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Raising My Rainbow
Raising My Rainbow

A Tangled Mess: How To Tell Santa Your Possibly Gay 3-Year-Old Wants A Doll For Christmas

Following is the cast of characters featured in Raising My Rainbow, a blog about the adventures in raising a slightly effeminate, possibly gay, totally fabulous son.


The most enchanting child you will ever meet with an insane knack for art and color, interior design and dance. His passions include Barbie, Disney Princesses, Strawberry Shortcake and women’s hair and shoes. Paula Deen holds a special place in his heart.

C.J.’s Mom (Me, the blogger)

A feisty, sassy girl-woman trying to have it all and usually feeling like she is failing miserably while all those around her are none-the-wiser. She works part-time as a business consultant, full-time as a mother and overtime as a walking panic attack.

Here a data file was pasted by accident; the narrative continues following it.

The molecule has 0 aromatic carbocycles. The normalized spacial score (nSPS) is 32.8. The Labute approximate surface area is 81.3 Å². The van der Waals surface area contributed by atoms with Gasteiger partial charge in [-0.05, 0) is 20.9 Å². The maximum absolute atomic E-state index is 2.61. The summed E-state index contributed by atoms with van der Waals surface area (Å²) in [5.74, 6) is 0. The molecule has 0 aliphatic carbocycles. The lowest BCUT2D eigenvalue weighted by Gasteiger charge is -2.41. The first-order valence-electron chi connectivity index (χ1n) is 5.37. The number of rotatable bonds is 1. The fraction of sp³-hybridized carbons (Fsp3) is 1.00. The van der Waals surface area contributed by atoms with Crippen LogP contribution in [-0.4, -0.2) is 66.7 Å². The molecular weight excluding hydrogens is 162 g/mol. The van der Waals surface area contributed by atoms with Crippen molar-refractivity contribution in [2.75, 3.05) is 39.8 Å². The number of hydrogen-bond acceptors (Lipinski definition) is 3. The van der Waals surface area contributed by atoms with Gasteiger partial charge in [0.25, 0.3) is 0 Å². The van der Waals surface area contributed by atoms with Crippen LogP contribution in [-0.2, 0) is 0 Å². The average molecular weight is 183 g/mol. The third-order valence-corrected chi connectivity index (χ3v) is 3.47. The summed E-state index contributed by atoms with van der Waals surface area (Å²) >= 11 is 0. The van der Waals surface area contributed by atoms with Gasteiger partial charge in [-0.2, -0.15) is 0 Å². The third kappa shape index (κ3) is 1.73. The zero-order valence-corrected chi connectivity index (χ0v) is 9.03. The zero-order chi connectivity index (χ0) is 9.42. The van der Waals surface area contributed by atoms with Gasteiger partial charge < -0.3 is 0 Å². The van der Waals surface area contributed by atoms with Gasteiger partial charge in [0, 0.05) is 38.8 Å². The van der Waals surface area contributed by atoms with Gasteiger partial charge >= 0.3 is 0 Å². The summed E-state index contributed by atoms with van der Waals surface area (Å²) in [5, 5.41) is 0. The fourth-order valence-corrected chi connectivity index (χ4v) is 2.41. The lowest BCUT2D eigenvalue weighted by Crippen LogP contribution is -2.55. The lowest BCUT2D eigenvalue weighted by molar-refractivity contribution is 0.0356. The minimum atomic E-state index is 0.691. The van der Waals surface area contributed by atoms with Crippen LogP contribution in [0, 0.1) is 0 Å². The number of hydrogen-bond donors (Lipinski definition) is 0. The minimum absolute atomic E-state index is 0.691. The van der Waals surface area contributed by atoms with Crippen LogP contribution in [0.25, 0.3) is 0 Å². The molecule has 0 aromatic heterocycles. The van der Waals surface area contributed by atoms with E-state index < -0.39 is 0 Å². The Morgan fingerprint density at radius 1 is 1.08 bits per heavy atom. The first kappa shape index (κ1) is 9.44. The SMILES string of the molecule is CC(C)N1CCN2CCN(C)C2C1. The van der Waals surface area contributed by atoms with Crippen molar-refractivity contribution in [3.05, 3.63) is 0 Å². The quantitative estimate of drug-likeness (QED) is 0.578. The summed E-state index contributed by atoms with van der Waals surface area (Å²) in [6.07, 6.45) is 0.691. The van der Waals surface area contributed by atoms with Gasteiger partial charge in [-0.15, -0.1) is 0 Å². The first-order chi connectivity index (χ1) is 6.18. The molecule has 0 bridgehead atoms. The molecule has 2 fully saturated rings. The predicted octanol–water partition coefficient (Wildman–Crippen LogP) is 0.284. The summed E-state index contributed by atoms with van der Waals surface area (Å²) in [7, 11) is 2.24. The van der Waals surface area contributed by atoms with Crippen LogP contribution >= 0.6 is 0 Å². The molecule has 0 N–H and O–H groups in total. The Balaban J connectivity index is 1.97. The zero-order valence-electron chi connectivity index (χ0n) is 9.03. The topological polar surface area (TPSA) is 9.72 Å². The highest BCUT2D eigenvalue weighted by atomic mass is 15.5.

C.J.’s Dad

A police officer and recovering bully with his 15-year chip for bully sobriety; he secretly fears that karma won’t be a bitch to himself, but to his look-alike son. He’s an Irishman with a heart of gold hidden underneath his tough-guy façade and ever-present scowl.

C.J.’s Brother

Seven going on 30, he’s wise, kind and the best big brother a younger sibling could ask for. Embarrassed by nothing, except when C.J. acts like a girl.

Uncle Uncle

A creature from a sitcom who is bigger than life and loved by all. One of the most important people involved in the raising of C.J. because of his homosexuality. If it takes a village to raise a child, Uncle Uncle is the court jester, mayor, therapist, stylist and official storyteller.

Nana Grab Bags

The maternal grandmother who was created by God to spoil grandchildren. She’s allergic to harsh words and unhappiness and carries an oversized Target purse filled with candy, toys, hugs and zany theories.